Anthony Davis has every right to pursue a split with the New Orleans Pelicans.
He's fallen victim to the team's 248-313 record (0.442) during his career, which puts it ahead of only 10 franchises throughout the same seven-year stretch. Now 26 years old and with just one more season remaining on his five-year, $127.1 million deal (plus a $28.8 million player option for 2020-21), he saw fit to begin turning the wheels of transition.
Davis, who signed with Rich Paul of Klutch Sports (LeBron James' agent and childhood friend), has long been linked to the Los Angeles Lakers. Should they wind up playing together, the tandem could alter the NBA landscape—or at least give the MonStars a run for their money.
But Brandon Ingram's shoulder injury could complicate trade discussions with the Pelicans, who should seek as much as possible in a deal. Should conversations fall through yet again, could Davis instead look to team up with Kyrie Irving on the Boston Celtics? Alternatively, what about Kevin Durant with the New York Knicks? Imagine if the Toronto Raptors implode this postseason. Could a connection between him and Kawhi Leonard then take flight?
Davis and his camp must be weighing and evaluating every possible scenario. It's on Paul to put his client in position to succeed and find him the long-term running mate and landing spot that could ensure his legacy.
New Orleans may not have the culture nor the history of success to warrant a second look.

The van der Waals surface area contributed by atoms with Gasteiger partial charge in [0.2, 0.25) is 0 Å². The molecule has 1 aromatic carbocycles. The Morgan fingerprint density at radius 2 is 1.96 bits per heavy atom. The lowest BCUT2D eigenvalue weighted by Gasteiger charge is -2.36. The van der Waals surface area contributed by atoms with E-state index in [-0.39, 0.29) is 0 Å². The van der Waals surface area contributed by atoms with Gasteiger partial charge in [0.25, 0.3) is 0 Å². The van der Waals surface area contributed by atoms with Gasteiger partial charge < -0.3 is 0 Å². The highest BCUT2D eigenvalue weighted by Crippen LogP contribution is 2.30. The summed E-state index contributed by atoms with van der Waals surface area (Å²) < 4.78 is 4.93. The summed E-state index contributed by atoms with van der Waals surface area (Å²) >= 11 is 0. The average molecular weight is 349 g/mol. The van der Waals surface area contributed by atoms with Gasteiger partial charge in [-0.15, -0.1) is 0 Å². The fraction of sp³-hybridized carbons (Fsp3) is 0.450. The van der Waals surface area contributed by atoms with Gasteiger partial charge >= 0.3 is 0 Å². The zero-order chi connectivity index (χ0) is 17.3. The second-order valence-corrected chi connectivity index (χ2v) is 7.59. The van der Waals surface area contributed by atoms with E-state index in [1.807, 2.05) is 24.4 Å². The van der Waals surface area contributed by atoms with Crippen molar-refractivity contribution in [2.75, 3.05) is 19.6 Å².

However, it does have the running mate.
Jrue Holiday is asserting himself as a top-15 player in a season full of turmoil and uncertainty. The long-heralded defensive stopper has converted into an elite two-way backcourt signal-caller and off-ball scoring threat.
Holiday's effect in New Orleans had gone mostly unnoticed in previous seasons due to a variety of injuries from 2014 through 2016 (107 missed games) and a delayed debut in 2016-17 as he helped his wife, Lauren, through the diagnosis of a benign brain tumor.
But he exploded into the national conversation during last year's postseason sweep of the Portland Trail Blazers. Since then, he's one of three players averaging at least 21.2 points, 7.7 assists and 5.0 rebounds. You should recognize his company: James and Russell Westbrook.
Holiday's real plus-minus (4.75, per ESPN.com) falls fourth among all point guards (behind only James Harden, Stephen Curry and Kyrie Irving) and sits 11th in the entire NBA. His player impact plus-minus also ranks 11th.
While Irving is the better one-on-one scorer, Holiday's roll gravity (97.6 percentile), finishing (97.6 percentile) and off-ball movement (81.6 percentile) outshine his fellow point guard's numbers (94.1, 90.8 and 60.9, respectively), per BBall Index.
Moreover, the 28-year-old Holiday has become one of the league's most durable players in recent years. Before this week, he'd only missed one game in the past two seasons due to an illness during the Pelicans' third game in four nights—a busy stretch created by a roof leak.
Holiday merits consideration as an optimal running mate from his surface numbers alone, but his overall effect is much more drastic.
After the Pelicans began their season 22-28 with Davis healthy for 41 of the 48 games, Holiday took a group of castoffs (Kenrich Williams, Frank Jackson, Cheick Diallo and Jahlil Okafor) on an 8-8 run with shocking victories over the Houston Rockets, Oklahoma City Thunder, Lakers and Denver Nuggets. Davis played a combined 15 minutes during those four victories, only appearing against OKC.